The NHS has emerged as one of the lead issues in the debate over Britain’s membership of the European Union, ahead of the upcoming referendum on the 23rd of June. For most people, it sits well behind economics and immigration, but its prominence has been nevertheless striking.
In part this has been a case of the two sides trying to benefit from being seen as the true defenders of an institution that is well known to be close to the heart of British voters. The arguments on either side are by now familiar. As in the rest of the campaign, economics and migration have been at the centre of the debate. Remain has warned that the economic repercussions of lost trade following Brexit would be devastating for the NHS; Leave argues that the money that Britain saved if it no longer contributed as a member nation could help rescue the NHS from current financial crisis, and it highlights the dangers posed by the TTIP free-trade deal currently being negotiated between the European Union and the United States, which could see American health care providers competing to take over NHS services. On immigration, Leave argues that open borders place severe strain on NHS services; Remain questions whether immigration levels would fall and draws attention to the value of free movement of labour when it comes to staffing the service.
Most of us by now will have clear views on which side of the argument we find more convincing. In general, the representatives of the NHS and British medicine have come out firmly on the Remain side. But there’s also something that both sides have in common. The emphasis for both is on protecting the NHS as a great national institution. The idea that the NHS is evolving in some respects into part of a broader European health strategy and system of cooperation, and that there could be significant advantages in this, has had no real place in the debate. As elsewhere in the campaign, we have heard little about the positive case for being part of Europe.
However, a generation has now grown up knowing that through membership of the EU they can access health care, not just in the UK, but across much of Europe. Britons travelling to Europe or going there to work and live have been the beneficiaries of what might be described as a kind of European Health System. A symbol of belonging to this ‘EHS’ is the EHIC (the European Health Insurance Card). In fact, it’s perhaps the closest thing the British have to some kind of European identity card.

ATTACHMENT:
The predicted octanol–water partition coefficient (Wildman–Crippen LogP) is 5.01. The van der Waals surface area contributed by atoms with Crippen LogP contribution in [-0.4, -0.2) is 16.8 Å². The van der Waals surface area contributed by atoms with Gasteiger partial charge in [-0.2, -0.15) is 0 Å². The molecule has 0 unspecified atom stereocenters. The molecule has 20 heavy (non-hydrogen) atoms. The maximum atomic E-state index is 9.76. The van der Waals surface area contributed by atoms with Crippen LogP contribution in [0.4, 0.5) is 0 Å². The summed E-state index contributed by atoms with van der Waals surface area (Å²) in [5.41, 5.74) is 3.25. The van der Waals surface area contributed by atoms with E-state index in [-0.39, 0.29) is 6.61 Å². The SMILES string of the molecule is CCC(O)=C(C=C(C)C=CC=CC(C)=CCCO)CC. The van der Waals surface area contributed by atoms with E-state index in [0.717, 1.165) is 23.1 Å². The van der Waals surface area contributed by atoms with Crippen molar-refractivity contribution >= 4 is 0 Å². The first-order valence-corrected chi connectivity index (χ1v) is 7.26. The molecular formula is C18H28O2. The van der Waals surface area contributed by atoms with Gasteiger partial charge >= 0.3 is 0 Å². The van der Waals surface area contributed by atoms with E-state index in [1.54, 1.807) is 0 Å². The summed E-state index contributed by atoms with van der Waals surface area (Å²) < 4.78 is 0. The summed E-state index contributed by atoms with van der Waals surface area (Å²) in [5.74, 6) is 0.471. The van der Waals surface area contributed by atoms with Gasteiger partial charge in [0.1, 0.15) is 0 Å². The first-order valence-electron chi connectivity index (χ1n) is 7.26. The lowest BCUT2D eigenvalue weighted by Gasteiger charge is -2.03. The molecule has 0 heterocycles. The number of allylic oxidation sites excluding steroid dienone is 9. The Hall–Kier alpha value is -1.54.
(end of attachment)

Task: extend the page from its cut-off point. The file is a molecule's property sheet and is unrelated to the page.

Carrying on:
It was fascinating to hear a British expat in Spain recently talking of the benefits of receiving high quality care from the ‘Spanish NHS’. What was meant by such a term? Does it reflect a feeling that Spain, like Britain, provides an NHS (and that what we are so proud about is not so unique)? Or does it reflect a feeling that when Britons receive healthcare for free in the European Union they are doing so as some kind of extension of the right to free care provided by the NHS? Both possibilities would have significant implications for the meaning of the NHS and its relationship to the nation some forty years after joining the European Community.
For the historian of the experience and meaning of the NHS, one thing is clear: this history now needs a European dimension. The story of how people from other parts of the EU have experienced and contributed to the NHS has been a very significant aspect of the history of the NHS over recent decades (as has the way that Britons have benefited from and responded to this). Britons, too, now have far more experience of European healthcare systems, and this will have had implications for how they think about and experience the NHS. These histories are very far from being understood. We recognise the importance of such a European dimension for our People’s History, but we need your help. If you have any experiences, ideas or reflections, please use the Comment box below.